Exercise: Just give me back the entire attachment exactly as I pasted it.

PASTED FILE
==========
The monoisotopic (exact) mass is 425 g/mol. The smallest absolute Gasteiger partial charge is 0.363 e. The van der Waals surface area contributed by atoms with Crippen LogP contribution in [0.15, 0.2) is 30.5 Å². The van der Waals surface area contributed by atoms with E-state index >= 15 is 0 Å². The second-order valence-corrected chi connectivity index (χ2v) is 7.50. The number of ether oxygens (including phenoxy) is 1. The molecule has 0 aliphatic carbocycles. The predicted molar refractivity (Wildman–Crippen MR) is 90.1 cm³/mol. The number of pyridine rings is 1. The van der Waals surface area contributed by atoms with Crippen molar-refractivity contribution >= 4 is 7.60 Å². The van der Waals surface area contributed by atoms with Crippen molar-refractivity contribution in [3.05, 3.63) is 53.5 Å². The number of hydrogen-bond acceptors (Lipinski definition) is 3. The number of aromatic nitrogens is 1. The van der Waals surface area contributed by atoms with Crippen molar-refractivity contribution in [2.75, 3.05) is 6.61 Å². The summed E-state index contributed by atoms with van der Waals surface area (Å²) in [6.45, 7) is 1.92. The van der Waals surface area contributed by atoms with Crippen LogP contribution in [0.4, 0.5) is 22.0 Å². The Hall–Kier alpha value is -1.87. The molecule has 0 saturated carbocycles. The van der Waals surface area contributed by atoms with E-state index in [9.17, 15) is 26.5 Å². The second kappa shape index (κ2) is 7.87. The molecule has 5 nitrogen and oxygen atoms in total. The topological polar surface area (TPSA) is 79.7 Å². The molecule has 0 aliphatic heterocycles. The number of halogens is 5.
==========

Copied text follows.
The monoisotopic (exact) mass is 425 g/mol. The smallest absolute Gasteiger partial charge is 0.363 e. The van der Waals surface area contributed by atoms with Crippen LogP contribution in [0.15, 0.2) is 30.5 Å². The van der Waals surface area contributed by atoms with E-state index >= 15 is 0 Å². The second-order valence-corrected chi connectivity index (χ2v) is 7.50. The number of ether oxygens (including phenoxy) is 1. The molecule has 0 aliphatic carbocycles. The predicted molar refractivity (Wildman–Crippen MR) is 90.1 cm³/mol. The number of pyridine rings is 1. The van der Waals surface area contributed by atoms with Crippen molar-refractivity contribution >= 4 is 7.60 Å². The van der Waals surface area contributed by atoms with Crippen molar-refractivity contribution in [3.05, 3.63) is 53.5 Å². The number of hydrogen-bond acceptors (Lipinski definition) is 3. The number of aromatic nitrogens is 1. The van der Waals surface area contributed by atoms with Crippen molar-refractivity contribution in [2.75, 3.05) is 6.61 Å². The summed E-state index contributed by atoms with van der Waals surface area (Å²) in [6.45, 7) is 1.92. The van der Waals surface area contributed by atoms with Crippen LogP contribution in [0.4, 0.5) is 22.0 Å². The Hall–Kier alpha value is -1.87. The molecule has 0 saturated carbocycles. The van der Waals surface area contributed by atoms with E-state index in [9.17, 15) is 26.5 Å². The second kappa shape index (κ2) is 7.87. The molecule has 5 nitrogen and oxygen atoms in total. The topological polar surface area (TPSA) is 79.7 Å². The molecule has 0 aliphatic heterocycles. The number of halogens is 5.